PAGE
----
You may have heard Tom Cruise’s famous rant at some of the crew on his latest Mission: Impossible sequel. Cruise was upset that people weren’t respecting the rules the COVID-19 virus has dictated for film production. But just what are these rules anyway? In this post, we’ll talk about working in production during COVID. We’ll explain what a COVID Compliance Officer does, where to get COVID Compliance Officer training, and we’ll look at some of the ways your set operates differently from during normal times.
Get a COVID test
The first thing you’ll likely experience when you get back to work is that you’ll probably be required to take a COVID test. Larger budget productions will set up the appointment for you, but even small productions will require a COVID test. Either way, you shouldn’t ever have to pay for it.
There are free COVID tests available through places like Walgreens, CVS, or Rite-Aid without a doctor’s referral. You can also get tested through volunteer organizations that set up testing sites at local churches, libraries, or other public locations. Your county should also have testing sites.
Some shows might even mail you one of the new home testing kits. Regardless of where you get your test, most testing labs email the results to you within a day or two.
Once you have your results, you’ll send them to the show. Because wherever you get your COVID test, you won’t be allowed on set without a negative result.
COVID COMPLIANCE OFFICER
Meet the COVID Compliance Officer
Once you get to set there is probably going to be a queue of other crew members waiting to go to work. This is because nobody will be allowed on set without a daily COVID screening. These screenings are completed by a COVID Compliance Officer (CCO).
COVID-19 Compliance Officers are trained in the art of keeping people safe, although working within their guidelines can be challenging. All productions are now required to have at least one COVID Compliance Officer. Larger, big-budget productions may have an entire COVID-19 Compliance team.
CCO’s may or may not be healthcare professionals. On smaller productions, the COVID Compliance Officer and the Set Medic may be the same person, but technically they’re not supposed to be. The COVID Compliance Officer is supposed to be its own position, responsible only for COVID safety and not actual medical procedures.
The CCO on “gate duty” will give you the COVID screening, which is just a series of short questions asking whether you have exhibited symptoms of COVID, or have been in close contact with someone who had symptoms. The screening may also be a web page you can do from your phone.
Next the COVID Compliance Officer will take your temperature. Your body temperature cannot be over 100.4° or you will not be allowed on set.
Did You Know?
100.4° is the temperature the healthcare industry considers to be definitely a fever no matter your normal body temperature. This is why it’s the threshold for whether or not you can be allowed to come to work.
Some productions have the COVID Compliance Officer administer a rapid test on site. In this case, your CCO will be a nurse, EMT, or other medical professional. The rapid test is usually a simple blood test that pricks the tip of your finger and can provide results within a few minutes.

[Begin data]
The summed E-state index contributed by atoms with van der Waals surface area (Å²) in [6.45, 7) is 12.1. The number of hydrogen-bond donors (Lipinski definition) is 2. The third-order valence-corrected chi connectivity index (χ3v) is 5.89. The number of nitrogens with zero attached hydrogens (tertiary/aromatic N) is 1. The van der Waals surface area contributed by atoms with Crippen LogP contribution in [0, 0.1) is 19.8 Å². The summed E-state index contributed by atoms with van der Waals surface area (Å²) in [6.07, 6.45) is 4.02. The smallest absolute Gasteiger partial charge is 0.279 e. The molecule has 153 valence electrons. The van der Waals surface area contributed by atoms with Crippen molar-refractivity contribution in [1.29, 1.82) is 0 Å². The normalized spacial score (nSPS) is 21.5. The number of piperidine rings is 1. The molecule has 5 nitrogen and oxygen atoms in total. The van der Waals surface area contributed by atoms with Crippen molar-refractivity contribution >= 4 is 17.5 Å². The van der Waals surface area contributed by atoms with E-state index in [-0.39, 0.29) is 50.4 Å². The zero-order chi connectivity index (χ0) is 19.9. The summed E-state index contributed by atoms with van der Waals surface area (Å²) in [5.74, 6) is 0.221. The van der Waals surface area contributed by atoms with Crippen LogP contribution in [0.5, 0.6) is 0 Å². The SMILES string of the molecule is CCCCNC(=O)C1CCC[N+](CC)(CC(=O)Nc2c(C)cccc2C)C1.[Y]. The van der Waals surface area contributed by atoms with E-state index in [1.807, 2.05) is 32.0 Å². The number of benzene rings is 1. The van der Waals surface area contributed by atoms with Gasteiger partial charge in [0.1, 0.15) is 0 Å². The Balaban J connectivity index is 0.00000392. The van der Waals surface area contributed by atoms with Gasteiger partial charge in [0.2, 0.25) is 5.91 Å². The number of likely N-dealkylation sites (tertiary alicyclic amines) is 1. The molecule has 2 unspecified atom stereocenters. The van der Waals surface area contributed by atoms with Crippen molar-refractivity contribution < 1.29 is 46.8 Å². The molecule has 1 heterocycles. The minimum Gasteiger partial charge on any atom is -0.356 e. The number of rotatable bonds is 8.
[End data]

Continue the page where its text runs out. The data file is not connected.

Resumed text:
These kinds of tests are not quite as accurate as the nasal swab test, which can also be given on site. But they are still a clear indication of who can and can’t be allowed to come to work.
Whatever rapid test your production opts for, don’t be surprised if you’re required to have one every day you’re working. Productions are trying as much as possible to create a COVID bubble where only people working on the show are allowed in.
Once you’ve been screened and cleared to work, you’re good to get started. Larger productions typically have a different colored wristband for each shooting day to indicate clearance by the COVID-19 Compliance Officer.
Once everyone is cleared to work, the COVID Compliance Officer will call a safety meeting. This is where you’ll learn what the CCO is there to enforce.
The CCO will tell the crew:
- Remain at least six feet apart as much as possible
- No touching, no hugging, no high fives, no touching
- Wipe down equipment before putting it away
- Wash your hands as often as possible
- Use hand sanitizer when hand-washing isn’t available
- Wipe down vehicles when you’re done for the day
- Keep your mask on at all times
Let’s go over what each of these means in practice.
Wear a mask
As you’ve probably already guessed, the most challenging part of working during COVID for some crew members is having to wear a mask for 12-14 hours a day. The masks many sets require are the KN95 masks, which are excellent for keeping germs out of your lungs.
The COVID-19 Compliance team should be able to provide these, along with any other personal protective equipment (PPE) you need.
Personally, I find the way the KN95 masks tent over your mouth and nose actually makes them much more comfortable, and less claustrophobic feeling, than the standard surgical masks you see many people wearing.
This kind of comfort is especially important for people like Grips and Camera Operators, who are constantly moving around with heavy equipment. On the other hand, masks like the one shown tend to be really tight around the ears.
If that’s the case, try the ones that go over the back of your skull. There are also black KN95s that tend to run a little larger in size and fit more comfortably on an adult face.
In addition to masks, if you’re working with unmasked Talent, you will be required to wear a face shield. Face shields can be pretty tricky to work with for Camera Operators, but for anyone else they aren’t that much of a nuisance.
This seems as good a time as any to remind your friends that face shields without a mask are essentially useless. On the other hand, they do help keep you from touching your face, which is a huge no-no during COVID.
KEEP YOUR DISTANCE
Stay six feet apart
We’ve been calling it “social” distancing. But what we’re really talking about, when we say that people should stay at least six feet apart, is physical distancing.